Investor’s Business Daily says raising taxes on the top 2 percent figures to bring in annually about $34 billion. Others put the number at twice that. Either way, it is a tiny fraction of the $1.1 trillion annual deficit. And an Ernst & Young study says this would cost 700,000 jobs. So raising taxes on the rich a) brings in a small amount of money and b) reduces, not increases, economic activity.
Why increase taxes on the rich at all? Answer: It’s a matter of “fairness.”
Andy Stern, the former head of the Service Employees International Union, the fastest-growing American union, describes the economic philosophy of the left: If raising taxes on “the rich” hurts the economy, that is an acceptable price. “Western Europe,” says Stern, “as much as we used to make fun of it, has made different trade-offs which may have ended with a little more unemployment but a lot more equality.”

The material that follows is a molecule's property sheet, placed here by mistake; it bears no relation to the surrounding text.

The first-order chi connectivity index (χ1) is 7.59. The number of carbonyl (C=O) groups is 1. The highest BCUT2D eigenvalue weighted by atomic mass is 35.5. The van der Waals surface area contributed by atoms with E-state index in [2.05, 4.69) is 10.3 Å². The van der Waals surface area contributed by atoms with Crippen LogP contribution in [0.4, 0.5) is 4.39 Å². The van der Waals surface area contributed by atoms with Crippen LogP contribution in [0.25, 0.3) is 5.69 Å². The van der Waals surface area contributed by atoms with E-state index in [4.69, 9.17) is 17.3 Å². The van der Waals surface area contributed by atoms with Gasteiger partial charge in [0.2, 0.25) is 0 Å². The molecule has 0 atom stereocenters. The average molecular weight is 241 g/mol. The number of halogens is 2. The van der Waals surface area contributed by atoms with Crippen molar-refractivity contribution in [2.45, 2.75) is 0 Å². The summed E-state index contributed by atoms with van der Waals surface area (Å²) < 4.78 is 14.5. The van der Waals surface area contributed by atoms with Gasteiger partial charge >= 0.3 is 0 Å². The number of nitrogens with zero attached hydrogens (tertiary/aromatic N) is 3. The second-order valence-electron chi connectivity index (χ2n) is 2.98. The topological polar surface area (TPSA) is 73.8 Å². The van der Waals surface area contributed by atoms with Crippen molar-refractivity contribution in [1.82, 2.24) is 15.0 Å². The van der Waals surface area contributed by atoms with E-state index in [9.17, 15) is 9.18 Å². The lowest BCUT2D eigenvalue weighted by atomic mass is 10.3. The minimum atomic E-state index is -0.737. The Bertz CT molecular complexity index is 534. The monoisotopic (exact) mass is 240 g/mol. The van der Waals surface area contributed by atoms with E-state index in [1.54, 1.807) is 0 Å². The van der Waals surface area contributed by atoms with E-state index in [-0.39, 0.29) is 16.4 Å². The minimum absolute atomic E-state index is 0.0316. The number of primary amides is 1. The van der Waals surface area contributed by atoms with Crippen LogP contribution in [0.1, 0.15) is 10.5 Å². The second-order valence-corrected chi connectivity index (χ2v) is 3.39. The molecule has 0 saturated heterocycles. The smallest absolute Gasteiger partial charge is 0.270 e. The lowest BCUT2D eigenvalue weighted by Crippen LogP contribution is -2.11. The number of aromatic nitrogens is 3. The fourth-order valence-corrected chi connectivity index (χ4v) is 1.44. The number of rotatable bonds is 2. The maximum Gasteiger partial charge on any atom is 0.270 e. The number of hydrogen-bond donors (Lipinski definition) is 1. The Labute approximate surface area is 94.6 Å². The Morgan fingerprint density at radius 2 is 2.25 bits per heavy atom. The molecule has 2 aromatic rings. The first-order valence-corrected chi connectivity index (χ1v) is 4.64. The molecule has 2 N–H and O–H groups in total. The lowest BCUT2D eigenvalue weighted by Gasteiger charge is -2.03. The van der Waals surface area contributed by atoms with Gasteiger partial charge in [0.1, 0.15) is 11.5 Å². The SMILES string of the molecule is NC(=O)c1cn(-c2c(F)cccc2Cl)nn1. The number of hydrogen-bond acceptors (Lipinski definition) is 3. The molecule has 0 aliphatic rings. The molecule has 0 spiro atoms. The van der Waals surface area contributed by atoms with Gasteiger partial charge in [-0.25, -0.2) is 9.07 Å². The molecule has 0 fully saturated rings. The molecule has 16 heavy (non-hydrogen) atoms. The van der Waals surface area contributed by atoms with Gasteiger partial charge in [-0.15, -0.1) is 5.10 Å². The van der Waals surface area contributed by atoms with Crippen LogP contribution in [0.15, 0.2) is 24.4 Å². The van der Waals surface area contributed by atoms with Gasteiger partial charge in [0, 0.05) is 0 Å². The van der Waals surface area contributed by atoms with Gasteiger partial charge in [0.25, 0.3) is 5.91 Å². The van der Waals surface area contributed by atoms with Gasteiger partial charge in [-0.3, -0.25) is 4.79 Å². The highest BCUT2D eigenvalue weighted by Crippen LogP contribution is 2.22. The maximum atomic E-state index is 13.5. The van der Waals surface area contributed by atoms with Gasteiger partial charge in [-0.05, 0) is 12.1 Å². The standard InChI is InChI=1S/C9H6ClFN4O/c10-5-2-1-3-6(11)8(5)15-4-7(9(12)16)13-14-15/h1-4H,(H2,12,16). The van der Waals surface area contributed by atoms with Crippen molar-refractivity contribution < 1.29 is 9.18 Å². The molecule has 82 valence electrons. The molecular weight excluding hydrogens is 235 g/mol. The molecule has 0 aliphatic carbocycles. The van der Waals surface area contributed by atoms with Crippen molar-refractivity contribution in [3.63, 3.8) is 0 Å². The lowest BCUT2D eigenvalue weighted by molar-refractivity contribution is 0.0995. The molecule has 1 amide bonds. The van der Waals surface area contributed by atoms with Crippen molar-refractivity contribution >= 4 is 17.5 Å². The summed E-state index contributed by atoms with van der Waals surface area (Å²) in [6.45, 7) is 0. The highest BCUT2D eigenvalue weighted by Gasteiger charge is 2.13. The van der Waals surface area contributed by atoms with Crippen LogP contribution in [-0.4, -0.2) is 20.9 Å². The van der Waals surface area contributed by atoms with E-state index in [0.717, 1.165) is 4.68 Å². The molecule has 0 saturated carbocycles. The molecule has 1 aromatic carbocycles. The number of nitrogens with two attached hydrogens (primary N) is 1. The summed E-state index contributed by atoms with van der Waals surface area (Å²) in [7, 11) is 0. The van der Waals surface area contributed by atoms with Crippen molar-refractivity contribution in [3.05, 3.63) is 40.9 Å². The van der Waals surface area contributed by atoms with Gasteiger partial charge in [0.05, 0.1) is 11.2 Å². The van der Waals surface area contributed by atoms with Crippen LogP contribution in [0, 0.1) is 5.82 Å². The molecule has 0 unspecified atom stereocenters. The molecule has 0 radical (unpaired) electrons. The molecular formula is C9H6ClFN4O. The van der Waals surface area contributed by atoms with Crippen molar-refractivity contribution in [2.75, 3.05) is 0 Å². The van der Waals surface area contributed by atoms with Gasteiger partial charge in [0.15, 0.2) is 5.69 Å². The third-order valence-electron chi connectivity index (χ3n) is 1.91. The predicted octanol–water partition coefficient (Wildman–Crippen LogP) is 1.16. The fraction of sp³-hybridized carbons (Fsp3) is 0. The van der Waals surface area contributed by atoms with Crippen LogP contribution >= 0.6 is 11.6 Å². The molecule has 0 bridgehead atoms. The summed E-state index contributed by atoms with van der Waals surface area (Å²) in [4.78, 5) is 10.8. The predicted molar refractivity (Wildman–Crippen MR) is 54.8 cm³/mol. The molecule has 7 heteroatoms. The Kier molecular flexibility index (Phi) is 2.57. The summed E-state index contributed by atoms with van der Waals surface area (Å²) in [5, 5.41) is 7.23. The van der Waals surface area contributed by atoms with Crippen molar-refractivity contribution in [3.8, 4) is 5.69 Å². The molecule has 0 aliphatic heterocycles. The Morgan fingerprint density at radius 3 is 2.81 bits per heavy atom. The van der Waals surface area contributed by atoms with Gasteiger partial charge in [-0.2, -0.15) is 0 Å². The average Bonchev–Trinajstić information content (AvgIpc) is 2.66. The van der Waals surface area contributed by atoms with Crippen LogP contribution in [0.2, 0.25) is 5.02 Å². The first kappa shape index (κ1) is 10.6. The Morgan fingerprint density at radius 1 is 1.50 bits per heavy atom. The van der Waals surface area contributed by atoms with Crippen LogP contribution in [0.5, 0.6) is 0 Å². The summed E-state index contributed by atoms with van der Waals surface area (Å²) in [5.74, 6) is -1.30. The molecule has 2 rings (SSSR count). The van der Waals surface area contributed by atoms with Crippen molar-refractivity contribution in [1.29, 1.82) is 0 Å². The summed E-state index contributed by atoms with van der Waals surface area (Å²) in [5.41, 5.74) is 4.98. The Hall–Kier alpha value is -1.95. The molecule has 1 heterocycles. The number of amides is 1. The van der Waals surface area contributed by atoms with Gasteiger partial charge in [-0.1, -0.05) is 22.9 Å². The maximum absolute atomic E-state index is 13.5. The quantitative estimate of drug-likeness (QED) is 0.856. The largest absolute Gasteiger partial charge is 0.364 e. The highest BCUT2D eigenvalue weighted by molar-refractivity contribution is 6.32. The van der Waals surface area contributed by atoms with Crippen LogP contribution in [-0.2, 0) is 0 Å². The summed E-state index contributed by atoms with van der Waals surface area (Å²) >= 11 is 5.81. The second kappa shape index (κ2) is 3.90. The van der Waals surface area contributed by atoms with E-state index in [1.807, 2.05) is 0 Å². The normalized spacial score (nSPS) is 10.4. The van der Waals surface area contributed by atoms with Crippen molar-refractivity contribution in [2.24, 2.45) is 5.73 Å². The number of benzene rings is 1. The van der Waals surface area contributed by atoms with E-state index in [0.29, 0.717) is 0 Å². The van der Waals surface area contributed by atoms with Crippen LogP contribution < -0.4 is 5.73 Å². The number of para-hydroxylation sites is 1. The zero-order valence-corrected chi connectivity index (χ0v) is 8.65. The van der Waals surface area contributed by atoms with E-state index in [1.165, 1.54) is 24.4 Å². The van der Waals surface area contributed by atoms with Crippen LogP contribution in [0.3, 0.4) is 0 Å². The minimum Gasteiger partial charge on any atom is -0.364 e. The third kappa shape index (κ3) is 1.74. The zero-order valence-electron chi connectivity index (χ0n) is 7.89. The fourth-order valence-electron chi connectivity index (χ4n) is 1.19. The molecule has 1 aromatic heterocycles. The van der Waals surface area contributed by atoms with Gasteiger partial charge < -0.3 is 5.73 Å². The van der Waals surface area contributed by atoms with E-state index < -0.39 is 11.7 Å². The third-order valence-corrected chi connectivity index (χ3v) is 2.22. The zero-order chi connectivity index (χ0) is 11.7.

Larry Elder is a best-selling author and radio talk-show host. To find out more about Larry Elder, or become an “Elderado,” visit www.LarryElder.com. To read features by other Creators Syndicate writers and cartoonists, visit the Creators Syndicate Web page at www.creators.com.
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